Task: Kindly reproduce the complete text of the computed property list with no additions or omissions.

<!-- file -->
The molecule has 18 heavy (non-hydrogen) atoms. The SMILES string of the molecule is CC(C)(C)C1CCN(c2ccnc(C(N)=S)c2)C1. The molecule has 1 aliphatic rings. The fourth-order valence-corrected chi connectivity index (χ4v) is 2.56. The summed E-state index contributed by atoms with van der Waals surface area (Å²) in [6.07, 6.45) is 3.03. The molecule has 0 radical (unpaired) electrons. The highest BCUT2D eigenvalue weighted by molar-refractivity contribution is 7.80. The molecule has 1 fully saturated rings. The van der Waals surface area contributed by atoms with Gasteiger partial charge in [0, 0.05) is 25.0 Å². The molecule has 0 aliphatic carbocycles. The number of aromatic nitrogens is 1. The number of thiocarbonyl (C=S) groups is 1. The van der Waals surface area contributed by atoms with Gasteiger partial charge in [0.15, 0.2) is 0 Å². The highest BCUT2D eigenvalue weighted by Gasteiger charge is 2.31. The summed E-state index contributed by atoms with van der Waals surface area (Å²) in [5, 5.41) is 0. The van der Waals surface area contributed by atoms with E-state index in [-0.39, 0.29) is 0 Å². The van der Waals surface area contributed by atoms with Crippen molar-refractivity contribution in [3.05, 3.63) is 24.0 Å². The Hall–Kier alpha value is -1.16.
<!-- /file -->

The molecule has 18 heavy (non-hydrogen) atoms. The SMILES string of the molecule is CC(C)(C)C1CCN(c2ccnc(C(N)=S)c2)C1. The molecule has 1 aliphatic rings. The fourth-order valence-corrected chi connectivity index (χ4v) is 2.56. The summed E-state index contributed by atoms with van der Waals surface area (Å²) in [6.07, 6.45) is 3.03. The molecule has 0 radical (unpaired) electrons. The highest BCUT2D eigenvalue weighted by molar-refractivity contribution is 7.80. The molecule has 1 fully saturated rings. The van der Waals surface area contributed by atoms with Gasteiger partial charge in [0, 0.05) is 25.0 Å². The molecule has 0 aliphatic carbocycles. The number of aromatic nitrogens is 1. The number of thiocarbonyl (C=S) groups is 1. The van der Waals surface area contributed by atoms with Gasteiger partial charge in [0.15, 0.2) is 0 Å². The highest BCUT2D eigenvalue weighted by Gasteiger charge is 2.31. The summed E-state index contributed by atoms with van der Waals surface area (Å²) in [5, 5.41) is 0. The van der Waals surface area contributed by atoms with E-state index in [-0.39, 0.29) is 0 Å². The van der Waals surface area contributed by atoms with Crippen molar-refractivity contribution in [3.05, 3.63) is 24.0 Å². The Hall–Kier alpha value is -1.16.